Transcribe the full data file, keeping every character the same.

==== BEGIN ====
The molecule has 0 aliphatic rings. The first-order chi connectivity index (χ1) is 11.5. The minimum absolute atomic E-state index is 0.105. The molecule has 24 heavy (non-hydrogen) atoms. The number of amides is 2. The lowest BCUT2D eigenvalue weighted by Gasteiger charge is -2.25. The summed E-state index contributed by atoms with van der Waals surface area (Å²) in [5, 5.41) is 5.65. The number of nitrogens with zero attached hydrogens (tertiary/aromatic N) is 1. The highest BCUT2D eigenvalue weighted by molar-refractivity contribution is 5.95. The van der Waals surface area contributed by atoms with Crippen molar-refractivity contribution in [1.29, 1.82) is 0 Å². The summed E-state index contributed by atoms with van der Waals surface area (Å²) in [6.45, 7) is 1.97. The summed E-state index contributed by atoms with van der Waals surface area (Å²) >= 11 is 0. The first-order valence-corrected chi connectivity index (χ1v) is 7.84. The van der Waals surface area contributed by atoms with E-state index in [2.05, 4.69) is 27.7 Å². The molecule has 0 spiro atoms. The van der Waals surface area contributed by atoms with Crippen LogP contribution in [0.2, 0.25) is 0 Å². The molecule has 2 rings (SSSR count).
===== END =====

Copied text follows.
The molecule has 0 aliphatic rings. The first-order chi connectivity index (χ1) is 11.5. The minimum absolute atomic E-state index is 0.105. The molecule has 24 heavy (non-hydrogen) atoms. The number of amides is 2. The lowest BCUT2D eigenvalue weighted by Gasteiger charge is -2.25. The summed E-state index contributed by atoms with van der Waals surface area (Å²) in [5, 5.41) is 5.65. The number of nitrogens with zero attached hydrogens (tertiary/aromatic N) is 1. The highest BCUT2D eigenvalue weighted by molar-refractivity contribution is 5.95. The van der Waals surface area contributed by atoms with Crippen molar-refractivity contribution in [1.29, 1.82) is 0 Å². The summed E-state index contributed by atoms with van der Waals surface area (Å²) in [6.45, 7) is 1.97. The summed E-state index contributed by atoms with van der Waals surface area (Å²) >= 11 is 0. The first-order valence-corrected chi connectivity index (χ1v) is 7.84. The van der Waals surface area contributed by atoms with E-state index in [2.05, 4.69) is 27.7 Å². The molecule has 0 spiro atoms. The van der Waals surface area contributed by atoms with Crippen LogP contribution in [0.2, 0.25) is 0 Å². The molecule has 2 rings (SSSR count).